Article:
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Joined: Jun 2019
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Originally Posted by Tyrone Slothrop

Obviously you're much younger than me since the first PC that I owned had 48KB of Ram, was 1MHz, had no HD, and no VGA graphics - it was an Apple II


Gosh - reminds me of my uncle’s computer. I was a TINY wee boy and I remember watching him use it. He let me type a few thing onto the keyboard a few times... so dad got us an Acorn Electron.

I reckon my car key fob is probably more powerful than that haha!

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Learning to play. Consciously incompetent, which apparently is a good starting point. smirk
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Oooh, war stories! No one has mentioned punching cards by hand for their Jacquard looms yet laugh

I used to get in to the "remember when" stories, and though I still have fond memories, I've decided I'm more thrilled by the fact that the phone in my pocket is more powerful than 95% of computers I've used over the years. For pities sake, the L1 cache is 32x than the total memory in my first home computer!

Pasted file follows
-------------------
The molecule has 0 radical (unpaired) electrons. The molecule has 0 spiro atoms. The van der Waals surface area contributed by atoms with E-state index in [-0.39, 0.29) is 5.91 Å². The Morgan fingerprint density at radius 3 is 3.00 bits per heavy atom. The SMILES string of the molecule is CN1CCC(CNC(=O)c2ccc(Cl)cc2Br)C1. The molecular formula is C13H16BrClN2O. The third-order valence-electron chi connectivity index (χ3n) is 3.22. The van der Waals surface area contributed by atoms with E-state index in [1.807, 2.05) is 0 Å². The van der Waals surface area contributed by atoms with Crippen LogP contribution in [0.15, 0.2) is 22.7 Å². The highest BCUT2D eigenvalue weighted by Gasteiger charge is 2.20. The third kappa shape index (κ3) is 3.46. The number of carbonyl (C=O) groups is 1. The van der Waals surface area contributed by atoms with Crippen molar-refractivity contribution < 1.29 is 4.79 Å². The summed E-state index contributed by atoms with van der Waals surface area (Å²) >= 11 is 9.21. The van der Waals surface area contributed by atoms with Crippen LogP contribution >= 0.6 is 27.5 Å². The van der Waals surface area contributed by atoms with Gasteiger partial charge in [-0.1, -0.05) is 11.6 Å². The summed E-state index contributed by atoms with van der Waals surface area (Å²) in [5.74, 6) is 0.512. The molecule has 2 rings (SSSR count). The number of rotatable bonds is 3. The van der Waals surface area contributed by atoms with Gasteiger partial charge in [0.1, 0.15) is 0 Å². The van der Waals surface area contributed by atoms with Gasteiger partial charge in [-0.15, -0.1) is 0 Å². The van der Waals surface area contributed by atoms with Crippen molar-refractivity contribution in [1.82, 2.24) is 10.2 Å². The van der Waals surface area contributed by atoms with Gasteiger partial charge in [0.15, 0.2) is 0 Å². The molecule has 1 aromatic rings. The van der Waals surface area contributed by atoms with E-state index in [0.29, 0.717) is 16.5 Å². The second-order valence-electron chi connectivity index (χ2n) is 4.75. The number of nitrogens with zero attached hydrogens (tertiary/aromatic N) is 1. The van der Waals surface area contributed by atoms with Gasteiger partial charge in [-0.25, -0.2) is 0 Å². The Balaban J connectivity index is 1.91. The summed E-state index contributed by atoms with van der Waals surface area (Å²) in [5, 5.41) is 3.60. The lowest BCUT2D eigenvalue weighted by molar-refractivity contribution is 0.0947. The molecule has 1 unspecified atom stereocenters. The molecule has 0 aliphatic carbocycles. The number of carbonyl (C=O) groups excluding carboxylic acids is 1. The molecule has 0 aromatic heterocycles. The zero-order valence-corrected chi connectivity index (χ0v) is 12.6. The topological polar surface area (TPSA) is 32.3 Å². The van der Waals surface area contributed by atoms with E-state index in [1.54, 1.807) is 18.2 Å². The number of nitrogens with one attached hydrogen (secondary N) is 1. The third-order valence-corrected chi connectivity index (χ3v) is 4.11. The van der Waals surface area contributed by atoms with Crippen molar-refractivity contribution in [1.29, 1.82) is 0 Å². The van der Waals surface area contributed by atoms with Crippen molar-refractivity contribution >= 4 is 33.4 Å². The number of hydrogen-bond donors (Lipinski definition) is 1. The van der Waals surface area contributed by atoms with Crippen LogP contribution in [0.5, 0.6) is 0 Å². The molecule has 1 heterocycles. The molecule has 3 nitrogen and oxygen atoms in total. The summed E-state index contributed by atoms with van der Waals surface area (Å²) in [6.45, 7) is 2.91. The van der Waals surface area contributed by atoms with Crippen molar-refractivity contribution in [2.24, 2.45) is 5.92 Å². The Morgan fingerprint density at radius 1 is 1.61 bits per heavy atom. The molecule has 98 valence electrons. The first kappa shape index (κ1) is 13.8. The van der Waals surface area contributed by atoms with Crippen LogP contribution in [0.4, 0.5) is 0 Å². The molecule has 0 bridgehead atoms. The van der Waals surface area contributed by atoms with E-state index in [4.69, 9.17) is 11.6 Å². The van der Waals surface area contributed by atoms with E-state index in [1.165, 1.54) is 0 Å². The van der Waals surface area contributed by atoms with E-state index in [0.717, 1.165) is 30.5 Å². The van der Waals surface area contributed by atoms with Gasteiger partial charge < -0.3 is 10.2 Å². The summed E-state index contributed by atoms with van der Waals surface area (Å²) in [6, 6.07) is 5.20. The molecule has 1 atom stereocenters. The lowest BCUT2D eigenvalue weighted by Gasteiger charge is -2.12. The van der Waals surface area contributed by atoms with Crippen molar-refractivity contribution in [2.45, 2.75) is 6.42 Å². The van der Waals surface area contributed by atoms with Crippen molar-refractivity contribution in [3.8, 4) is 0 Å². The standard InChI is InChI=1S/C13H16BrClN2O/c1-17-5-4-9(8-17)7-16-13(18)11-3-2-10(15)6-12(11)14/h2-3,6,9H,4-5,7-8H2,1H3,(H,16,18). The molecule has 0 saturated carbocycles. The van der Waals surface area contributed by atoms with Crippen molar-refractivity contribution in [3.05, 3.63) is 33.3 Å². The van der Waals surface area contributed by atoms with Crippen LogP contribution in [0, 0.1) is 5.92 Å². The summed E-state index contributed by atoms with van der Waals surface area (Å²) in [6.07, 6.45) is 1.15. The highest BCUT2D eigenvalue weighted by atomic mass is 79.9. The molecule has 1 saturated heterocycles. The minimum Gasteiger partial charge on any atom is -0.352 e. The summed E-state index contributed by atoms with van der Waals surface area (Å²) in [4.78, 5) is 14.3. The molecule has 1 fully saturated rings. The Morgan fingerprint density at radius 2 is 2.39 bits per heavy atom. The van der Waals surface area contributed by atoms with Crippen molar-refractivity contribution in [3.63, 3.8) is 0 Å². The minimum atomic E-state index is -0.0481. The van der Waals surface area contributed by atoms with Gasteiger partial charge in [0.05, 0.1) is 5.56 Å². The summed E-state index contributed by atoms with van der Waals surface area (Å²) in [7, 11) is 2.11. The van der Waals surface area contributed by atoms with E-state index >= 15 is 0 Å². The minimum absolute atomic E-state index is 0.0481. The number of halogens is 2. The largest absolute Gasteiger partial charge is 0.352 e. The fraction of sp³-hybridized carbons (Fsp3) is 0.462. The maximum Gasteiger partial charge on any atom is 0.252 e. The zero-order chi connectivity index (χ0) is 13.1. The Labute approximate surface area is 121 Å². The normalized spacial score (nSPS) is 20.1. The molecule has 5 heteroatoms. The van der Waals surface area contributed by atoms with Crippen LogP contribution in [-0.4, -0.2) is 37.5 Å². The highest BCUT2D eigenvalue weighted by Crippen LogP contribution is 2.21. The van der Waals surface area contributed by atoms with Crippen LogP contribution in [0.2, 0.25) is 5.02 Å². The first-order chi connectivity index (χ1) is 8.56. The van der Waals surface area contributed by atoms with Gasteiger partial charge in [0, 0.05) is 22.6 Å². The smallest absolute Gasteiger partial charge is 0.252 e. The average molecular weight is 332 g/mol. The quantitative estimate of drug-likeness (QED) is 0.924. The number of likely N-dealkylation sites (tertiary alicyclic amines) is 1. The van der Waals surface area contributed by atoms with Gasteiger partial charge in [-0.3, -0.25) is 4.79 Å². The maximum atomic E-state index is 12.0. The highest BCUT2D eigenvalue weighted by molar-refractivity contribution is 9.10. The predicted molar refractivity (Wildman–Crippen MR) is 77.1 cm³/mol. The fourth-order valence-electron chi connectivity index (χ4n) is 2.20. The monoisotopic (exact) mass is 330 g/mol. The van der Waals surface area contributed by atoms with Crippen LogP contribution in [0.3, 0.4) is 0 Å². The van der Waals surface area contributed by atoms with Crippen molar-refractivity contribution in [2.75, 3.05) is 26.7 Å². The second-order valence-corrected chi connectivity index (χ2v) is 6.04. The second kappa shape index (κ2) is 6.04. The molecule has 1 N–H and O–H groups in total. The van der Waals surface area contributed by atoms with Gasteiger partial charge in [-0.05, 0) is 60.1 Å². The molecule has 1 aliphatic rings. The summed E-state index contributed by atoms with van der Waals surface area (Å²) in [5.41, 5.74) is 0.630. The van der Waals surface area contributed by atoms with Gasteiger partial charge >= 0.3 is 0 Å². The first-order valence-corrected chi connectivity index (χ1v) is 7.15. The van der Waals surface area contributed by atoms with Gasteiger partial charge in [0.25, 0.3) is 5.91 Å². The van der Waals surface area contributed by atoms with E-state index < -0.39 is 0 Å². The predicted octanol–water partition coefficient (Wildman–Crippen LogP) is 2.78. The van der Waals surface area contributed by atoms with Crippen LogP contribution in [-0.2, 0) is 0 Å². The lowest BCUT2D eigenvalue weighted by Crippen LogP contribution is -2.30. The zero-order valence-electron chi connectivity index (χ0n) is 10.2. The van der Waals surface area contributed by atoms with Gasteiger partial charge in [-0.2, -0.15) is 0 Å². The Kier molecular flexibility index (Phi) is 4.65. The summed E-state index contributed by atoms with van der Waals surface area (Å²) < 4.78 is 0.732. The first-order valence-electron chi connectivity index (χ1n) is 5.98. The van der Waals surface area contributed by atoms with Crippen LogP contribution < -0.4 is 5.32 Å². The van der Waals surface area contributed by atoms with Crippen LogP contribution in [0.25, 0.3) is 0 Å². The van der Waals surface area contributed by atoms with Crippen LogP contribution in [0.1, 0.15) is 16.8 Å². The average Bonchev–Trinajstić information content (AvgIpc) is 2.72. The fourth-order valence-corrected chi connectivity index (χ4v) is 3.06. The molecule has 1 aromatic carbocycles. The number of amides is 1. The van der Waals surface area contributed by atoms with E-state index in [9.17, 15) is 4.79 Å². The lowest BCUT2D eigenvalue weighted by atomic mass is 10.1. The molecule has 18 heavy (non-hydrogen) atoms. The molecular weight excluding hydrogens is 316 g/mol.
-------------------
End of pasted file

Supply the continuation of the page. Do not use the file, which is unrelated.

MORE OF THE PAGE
Last edited by Chrispy; 11/01/19 06:06 PM.

Now learning: Debussy Clar de Lune, Mozart Sonata in C K. 545, Joplin The Chrysanthemum
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We got both kinds of music: Country and Western!
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When I started in IBM in 1966 I fixed key punches, card sorters, collator, reproducers etc. My first personal computer was an IBM pc1 with. 256k ram, green monitor (no color) 5.25 floppy drive, no hard drive and 80cps matrix printer . It was about $5,000. I still have the invoice. That was with an employee discount.

Times have changed indeed.

However, I still have my Yamaha G7 grand piano. Fortunately a few thing stick around.

Last edited by Roger Ransom; 11/02/19 04:40 AM.

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Originally Posted by Roger Ransom